We have lost all sense of purpose, balance and direction. Our political leaders’ appetite for lavish living at the citizens’ expense is at an all time high. Citizens, too. Everywhere people want humongous pay perks. There is not the slightest care about the source of the perks and the sense of service. Litigation is the order of the day. Pay off attorneys and judges has become the new normal. Even over matters that could be amicably resolved through alternative avenues. Unbridled rage drives the county psyche. Road rage, profligate drunkenness, robbery in broad daylight, domestic violence; police running amok, basically people killing those they ought to be protecting – such is the order of our troubled and uncertain existence in Prince George’s County. Don’t we need to dialogue to get to the bottom of the triggers and drivers of this hopelessness?
People in a lurch such as ours talk with each other. If they don’t talk, they will well end up fighting. The fighting can either be in court or in the legislature etc.. Then, maybe after fighting, they could see the need to talk. Dialogue, however, cannot be on any one individual’s terms. Nor can it be on the conditions of any one group, or ill-tempered whims and angry public ultimatums. Dialogue is conducted on platforms of mutual trust and respect, wherever our differences may be. No one should lay the stage for dialogue by threatening the other side with unspecified consequences or by retaliating. Conversely, no one should reject a request for dialogue, just because they are in Government or the head of local Government etc.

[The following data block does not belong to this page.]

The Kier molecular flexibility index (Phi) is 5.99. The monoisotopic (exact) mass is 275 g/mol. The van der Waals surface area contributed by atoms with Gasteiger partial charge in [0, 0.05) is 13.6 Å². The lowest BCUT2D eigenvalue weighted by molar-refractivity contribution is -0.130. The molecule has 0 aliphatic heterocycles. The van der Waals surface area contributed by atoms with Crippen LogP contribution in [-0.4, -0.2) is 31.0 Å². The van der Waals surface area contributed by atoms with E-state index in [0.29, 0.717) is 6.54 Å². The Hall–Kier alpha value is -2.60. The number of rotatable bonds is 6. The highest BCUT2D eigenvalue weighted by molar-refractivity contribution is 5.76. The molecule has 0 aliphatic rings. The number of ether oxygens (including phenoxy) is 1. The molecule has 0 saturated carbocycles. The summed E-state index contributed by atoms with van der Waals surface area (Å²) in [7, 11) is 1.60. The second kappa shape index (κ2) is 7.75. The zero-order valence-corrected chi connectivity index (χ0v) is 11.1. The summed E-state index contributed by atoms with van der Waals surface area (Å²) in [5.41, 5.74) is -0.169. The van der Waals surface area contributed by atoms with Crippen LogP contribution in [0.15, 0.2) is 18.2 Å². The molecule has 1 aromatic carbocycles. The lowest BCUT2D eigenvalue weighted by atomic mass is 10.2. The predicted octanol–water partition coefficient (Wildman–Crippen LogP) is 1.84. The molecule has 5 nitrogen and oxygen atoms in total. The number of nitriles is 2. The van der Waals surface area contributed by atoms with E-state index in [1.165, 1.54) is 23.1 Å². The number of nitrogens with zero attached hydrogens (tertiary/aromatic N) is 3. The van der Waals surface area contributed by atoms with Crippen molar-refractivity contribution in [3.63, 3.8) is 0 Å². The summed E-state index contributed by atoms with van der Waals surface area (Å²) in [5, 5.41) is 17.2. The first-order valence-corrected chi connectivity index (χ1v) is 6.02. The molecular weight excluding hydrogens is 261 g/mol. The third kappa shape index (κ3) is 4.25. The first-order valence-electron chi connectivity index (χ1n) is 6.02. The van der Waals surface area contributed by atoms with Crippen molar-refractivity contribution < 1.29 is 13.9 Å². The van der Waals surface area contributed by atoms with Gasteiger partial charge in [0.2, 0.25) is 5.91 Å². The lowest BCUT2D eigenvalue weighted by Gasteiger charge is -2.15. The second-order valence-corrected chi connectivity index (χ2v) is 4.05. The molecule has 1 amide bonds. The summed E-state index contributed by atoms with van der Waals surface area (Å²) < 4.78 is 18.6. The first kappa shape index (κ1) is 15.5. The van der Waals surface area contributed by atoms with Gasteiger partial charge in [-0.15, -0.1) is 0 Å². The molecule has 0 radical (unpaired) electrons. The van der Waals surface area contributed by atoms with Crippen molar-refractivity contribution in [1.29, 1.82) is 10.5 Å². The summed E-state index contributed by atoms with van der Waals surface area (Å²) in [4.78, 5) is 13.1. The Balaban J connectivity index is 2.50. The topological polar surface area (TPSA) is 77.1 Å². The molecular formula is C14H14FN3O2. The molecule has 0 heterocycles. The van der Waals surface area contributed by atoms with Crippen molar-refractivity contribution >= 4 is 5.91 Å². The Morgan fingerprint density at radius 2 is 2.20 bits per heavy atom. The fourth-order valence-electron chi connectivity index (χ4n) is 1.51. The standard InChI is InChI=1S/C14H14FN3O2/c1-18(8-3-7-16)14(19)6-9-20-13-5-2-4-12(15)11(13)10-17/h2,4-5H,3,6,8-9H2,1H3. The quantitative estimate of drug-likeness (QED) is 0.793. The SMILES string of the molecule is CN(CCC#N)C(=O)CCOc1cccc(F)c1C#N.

In this regard, no leader can arrogate himself to the position of the all-knowing all-powerful deliverer who will single-handedly lift the people of Prince George’s County and place them into a special status. County Executive Rushern Baker regime must work with all persons across the board if he was to deliver the promises to different and divergent populations and he must stop playing “small god”. Judging from his track record, he needs to do a lot of work if he was to survive the vote of no confidence.